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In physics, mechanical work is the amount of energy transferred by a force. Like energy, it is a scalar quantity, with SI units of joules. The term work was first coined in the 1830s by the French mathematician Gaspard-Gustave Coriolis.
According to the work-energy theorem if an external force acts upon an object, causing its kinetic energy to change from Ek1 to Ek2, then the mechanical work (W) is given by:
where m is the mass of the object and v is the object's speed.
The mechanical work applied to an object can be calculated from the scalar multiplication of the applied force (F) and the displacement (d) of the object. This is given by:
Work can be zero even when there is a force. The centripetal force in circular motion, for example, does zero work because the kinetic energy of the moving object doesn't change. Likewise, when a book sits on a table, the table does no work on the book, because no energy is transferred into or out of the book.
Heat conduction is not considered to be a form of work, since there is no macroscopically measurable force, only microscopic forces occurring in atomic collisions.
The SI unit of work is the joule (J), which is defined as the work done by a force of one newton acting over a distance of one meter. This definition is based on Sadi Carnot's 1824 definition of work as "weight lifted through a height", which is based on the fact that early steam engines were principally used to lift buckets of water, through a gravitational height, out of flooded ore mines. The dimensionally equivalent newton-meter (N·m) is sometimes used instead; however, it is also sometimes reserved for torque to distinguish its units from work or energy.
Non-SI units of work include the erg, the foot-pound, the foot-poundal, and the liter-atmosphere.
Force and displacement
Force and displacement are both vector quantities and they are combined using the dot product to evaluate the mechanical work, a scalar quantity:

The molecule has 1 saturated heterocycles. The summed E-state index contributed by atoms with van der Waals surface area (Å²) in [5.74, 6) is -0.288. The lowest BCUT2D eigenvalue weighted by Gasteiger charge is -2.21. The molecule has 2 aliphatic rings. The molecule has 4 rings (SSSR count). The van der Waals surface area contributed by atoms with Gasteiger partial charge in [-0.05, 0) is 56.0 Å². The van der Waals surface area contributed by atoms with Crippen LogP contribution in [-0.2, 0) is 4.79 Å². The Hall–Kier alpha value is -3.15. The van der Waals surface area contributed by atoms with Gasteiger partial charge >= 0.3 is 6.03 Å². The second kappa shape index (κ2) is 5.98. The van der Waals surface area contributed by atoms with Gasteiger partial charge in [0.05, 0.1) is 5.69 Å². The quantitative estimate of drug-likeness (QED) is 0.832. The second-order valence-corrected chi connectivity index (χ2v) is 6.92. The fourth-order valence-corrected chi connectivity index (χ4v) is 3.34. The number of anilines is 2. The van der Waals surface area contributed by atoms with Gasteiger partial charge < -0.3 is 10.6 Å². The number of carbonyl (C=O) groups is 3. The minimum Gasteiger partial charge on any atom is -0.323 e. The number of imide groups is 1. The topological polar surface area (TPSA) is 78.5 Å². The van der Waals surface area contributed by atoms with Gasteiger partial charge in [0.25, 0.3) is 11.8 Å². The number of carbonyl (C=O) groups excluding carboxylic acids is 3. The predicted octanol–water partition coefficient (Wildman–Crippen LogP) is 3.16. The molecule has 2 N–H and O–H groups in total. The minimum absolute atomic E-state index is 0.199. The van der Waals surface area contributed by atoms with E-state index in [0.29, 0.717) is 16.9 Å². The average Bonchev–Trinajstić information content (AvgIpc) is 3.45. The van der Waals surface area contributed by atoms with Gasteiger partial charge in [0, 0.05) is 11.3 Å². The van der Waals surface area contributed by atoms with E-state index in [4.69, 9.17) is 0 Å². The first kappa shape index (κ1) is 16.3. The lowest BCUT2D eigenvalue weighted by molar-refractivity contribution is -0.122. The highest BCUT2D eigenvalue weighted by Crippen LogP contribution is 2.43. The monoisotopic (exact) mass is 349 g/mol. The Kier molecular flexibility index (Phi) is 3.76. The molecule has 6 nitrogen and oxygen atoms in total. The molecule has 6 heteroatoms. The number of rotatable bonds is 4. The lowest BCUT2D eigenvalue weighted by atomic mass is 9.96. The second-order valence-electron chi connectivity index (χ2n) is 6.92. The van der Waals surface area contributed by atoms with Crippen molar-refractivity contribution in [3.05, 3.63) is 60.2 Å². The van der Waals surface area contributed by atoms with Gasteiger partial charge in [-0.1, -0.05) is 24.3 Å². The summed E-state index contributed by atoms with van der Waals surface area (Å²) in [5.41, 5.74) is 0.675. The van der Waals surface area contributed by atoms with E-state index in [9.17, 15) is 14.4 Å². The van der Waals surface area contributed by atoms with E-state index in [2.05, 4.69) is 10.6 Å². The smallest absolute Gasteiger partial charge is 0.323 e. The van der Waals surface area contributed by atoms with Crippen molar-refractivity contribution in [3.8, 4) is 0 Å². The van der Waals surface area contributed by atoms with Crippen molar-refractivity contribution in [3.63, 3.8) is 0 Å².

where is the angle between the force and the displacement vector.
In order for this formula to be valid, the force and angle must remain constant. The object's path must always remain on a single, straight line, though it may change directions while moving along the line.
In situations where the force changes over time, or the path deviates from a straight line, equation (1) is not generally applicable although it is possible to divide the motion into small steps, such that the force and motion are well approximated as being constant for each step, and then to express the overall work as the sum over these steps.
The general definition of mechanical work is given by the following line integral:
The expression δW=F·ds is an inexact differential which means that the calculation of WC is path-dependent and cannot be differentiated to give F·ds.
Equation (2) explains how a non-zero force can do zero work. The simplest case is where the force is always perpendicular to the direction of motion, making the integrand always zero. This is what happens during circular motion. However, even if the integrand sometimes takes nonzero values, it can still integrate to zero if it is sometimes negative and sometimes positive.
The possibility of a nonzero force doing zero work illustrates the difference between work and a related quantity, impulse, which is the integral of force over time. Impulse measures change in a body's momentum, a vector quantity sensitive to direction, whereas work considers only the magnitude of the velocity. For instance, as an object in uniform circular motion traverses half of a revolution, its centripetal force does no work, but it transfers a nonzero impulse.
The mechanical energy of a body is that part of its total energy which is subject to change by mechanical work. It includes kinetic energy and potential energy. Some notable forms of energy that it does not include are thermal energy (which can be increased by frictional work, but not easily decreased) and rest energy (which is constant as long as the rest mass remains the same).
If an external force F acts upon a body, causing its kinetic energy to change from Ek1 to Ek2, then:
Thus we have derived the result, that the mechanical work done by an external force acting upon a body is proportional to the difference in the squares of the speeds. (It should be observed that the last term in the equation above is rather than .)
The principle of conservation of mechanical energy states that, if a system is subject only to conservative forces (e.g. only to a gravitational force), or if the sum of the work of all the other forces is zero, its total mechanical energy remains constant.
For instance, if an object with constant mass is in free fall, the total energy of position 1 will equal that of position 2.
- is the kinetic energy, and
- is the potential energy.
The external work will usually be done by the friction force between the system on the motion or the internal-non conservative force in the system or loss of energy due to heat.